Last year health-related manufacturing slowdowns/shutdowns, labor shortages and the Suez Canal blockage created a perfect storm of conditions to slow the global supply chain. The availability and shipping delays exacerbated already overwhelmed customer service teams and made it more complicated and difficult to achieve optimal customer satisfaction.

These disruptions are carrying over into 2022, though to lesser degrees. Companies are cautiously optimistic about a return to efficiency in manufacturing and logistics. In our partner survey for BlueCherry® applications, 54 percent of fashion and retail leaders said they are confident their supply chain will support their 2022 business growth initiatives. However, this positive confidence is down about 13 percentage points from where it was in 2021, when 67 percent said they were confident in their supply chains.

#5 – On-Premises to SaaS Platforms

Companies that had not begun, or completed, a digital transformation were more severely sidelined and challenged during the pandemic. Moving from on-premises to software-as-a-service (SaaS) technology platforms is a multiphase process involving many stakeholders and moving parts. From the actual technology updates to data migration to end user adoption strategies, transforming technology and internal processes can be a herculean task. Likewise, companies need to choose the right providers and partners and, per challenge #3, consider the data security and compliance needs around their industry.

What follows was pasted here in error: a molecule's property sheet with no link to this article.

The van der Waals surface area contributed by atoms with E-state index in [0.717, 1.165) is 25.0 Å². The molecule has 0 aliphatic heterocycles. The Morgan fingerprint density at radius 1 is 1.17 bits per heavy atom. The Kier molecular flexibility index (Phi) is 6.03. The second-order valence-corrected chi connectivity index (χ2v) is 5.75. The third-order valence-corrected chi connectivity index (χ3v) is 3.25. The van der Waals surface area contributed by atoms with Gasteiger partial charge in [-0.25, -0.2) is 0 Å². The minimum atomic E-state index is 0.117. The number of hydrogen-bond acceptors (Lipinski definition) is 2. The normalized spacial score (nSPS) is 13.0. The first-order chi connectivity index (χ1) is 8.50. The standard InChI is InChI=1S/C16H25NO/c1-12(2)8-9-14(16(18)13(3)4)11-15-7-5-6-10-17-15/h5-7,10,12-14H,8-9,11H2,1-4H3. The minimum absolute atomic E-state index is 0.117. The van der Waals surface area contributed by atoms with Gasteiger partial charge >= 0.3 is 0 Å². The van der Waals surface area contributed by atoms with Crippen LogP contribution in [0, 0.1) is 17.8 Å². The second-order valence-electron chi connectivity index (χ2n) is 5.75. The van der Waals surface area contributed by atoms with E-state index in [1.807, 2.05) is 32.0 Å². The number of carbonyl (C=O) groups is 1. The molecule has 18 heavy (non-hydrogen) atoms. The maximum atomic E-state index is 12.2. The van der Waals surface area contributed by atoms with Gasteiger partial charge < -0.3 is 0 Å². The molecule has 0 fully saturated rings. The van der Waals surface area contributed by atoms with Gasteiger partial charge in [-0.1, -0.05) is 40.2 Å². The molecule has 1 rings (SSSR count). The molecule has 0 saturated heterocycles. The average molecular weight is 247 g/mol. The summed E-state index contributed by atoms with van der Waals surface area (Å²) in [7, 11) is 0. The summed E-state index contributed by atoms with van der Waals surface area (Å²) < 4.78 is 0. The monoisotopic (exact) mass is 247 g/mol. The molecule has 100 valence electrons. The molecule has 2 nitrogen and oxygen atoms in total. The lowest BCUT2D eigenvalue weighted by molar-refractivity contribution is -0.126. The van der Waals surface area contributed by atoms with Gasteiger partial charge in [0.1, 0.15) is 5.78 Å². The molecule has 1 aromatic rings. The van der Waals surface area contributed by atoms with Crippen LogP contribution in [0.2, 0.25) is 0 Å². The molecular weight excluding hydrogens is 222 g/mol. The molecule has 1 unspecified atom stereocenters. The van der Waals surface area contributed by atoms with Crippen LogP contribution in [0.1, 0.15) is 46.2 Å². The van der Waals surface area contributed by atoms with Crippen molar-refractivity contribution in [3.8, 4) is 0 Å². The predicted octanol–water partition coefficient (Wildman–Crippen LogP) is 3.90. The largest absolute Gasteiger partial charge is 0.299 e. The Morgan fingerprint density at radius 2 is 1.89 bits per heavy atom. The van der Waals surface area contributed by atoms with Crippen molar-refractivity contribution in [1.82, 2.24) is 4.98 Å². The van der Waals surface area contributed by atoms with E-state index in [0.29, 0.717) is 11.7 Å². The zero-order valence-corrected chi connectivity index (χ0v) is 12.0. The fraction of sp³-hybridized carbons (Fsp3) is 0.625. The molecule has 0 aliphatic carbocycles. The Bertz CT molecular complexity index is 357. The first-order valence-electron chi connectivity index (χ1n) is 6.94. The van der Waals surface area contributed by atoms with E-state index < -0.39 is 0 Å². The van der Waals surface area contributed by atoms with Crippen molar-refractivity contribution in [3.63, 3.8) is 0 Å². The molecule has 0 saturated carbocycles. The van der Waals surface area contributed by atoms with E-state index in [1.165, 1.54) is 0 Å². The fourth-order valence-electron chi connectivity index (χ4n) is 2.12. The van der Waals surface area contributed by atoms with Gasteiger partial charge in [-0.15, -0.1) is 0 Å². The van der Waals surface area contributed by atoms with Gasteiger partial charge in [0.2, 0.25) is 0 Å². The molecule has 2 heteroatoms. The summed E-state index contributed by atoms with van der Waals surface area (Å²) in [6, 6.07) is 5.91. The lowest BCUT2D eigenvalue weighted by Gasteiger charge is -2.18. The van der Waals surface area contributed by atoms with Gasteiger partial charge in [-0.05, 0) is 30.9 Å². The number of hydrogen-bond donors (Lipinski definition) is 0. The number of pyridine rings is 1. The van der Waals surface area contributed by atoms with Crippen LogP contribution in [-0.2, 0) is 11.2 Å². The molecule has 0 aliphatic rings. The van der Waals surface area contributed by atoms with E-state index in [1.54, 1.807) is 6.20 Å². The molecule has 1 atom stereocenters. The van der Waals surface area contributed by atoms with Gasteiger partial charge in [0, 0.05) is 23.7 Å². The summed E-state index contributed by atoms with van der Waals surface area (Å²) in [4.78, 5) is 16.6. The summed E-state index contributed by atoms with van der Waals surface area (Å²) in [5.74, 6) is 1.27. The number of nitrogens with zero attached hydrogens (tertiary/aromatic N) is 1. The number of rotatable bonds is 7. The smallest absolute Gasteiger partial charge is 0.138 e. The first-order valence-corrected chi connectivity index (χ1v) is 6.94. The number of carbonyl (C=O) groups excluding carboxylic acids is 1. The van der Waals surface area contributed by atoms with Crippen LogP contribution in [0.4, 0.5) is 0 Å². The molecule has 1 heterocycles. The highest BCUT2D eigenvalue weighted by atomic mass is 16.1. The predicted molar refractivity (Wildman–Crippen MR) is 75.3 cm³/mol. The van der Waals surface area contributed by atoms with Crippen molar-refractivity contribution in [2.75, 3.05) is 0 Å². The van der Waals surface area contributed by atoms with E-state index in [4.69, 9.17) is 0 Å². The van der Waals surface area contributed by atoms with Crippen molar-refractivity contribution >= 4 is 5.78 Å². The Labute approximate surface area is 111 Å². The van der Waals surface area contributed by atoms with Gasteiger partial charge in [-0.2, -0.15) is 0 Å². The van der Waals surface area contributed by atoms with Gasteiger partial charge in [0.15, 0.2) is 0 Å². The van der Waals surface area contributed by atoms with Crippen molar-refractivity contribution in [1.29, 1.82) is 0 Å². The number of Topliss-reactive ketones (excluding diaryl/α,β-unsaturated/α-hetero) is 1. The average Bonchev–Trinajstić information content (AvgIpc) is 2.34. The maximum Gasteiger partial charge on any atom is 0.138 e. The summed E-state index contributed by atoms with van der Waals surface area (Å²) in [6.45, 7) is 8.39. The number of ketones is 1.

In short, having the cloud infrastructure in place to support this new way of offering customer support—this redefining of what a contact center means—is causing some headaches as some companies and industries scramble to catch up.

Goals, Investments and Trends

While businesses and brands are facing new challenges as the world moves toward a next normal, several goals, investments and trends are emerging from the past couple of years’ pain points. In many ways, this could be a period of acceleration in ways to reach customers where and when they want to, using their preferred channels, and create new interactions and more lasting relationships.

For more on how business leaders are strategizing and investing in customer care and support, download your copy of our 2022 BPO and Customer Care Dynamics report. You’ll get insights and advice on how to better serve customers in an increasingly complex world.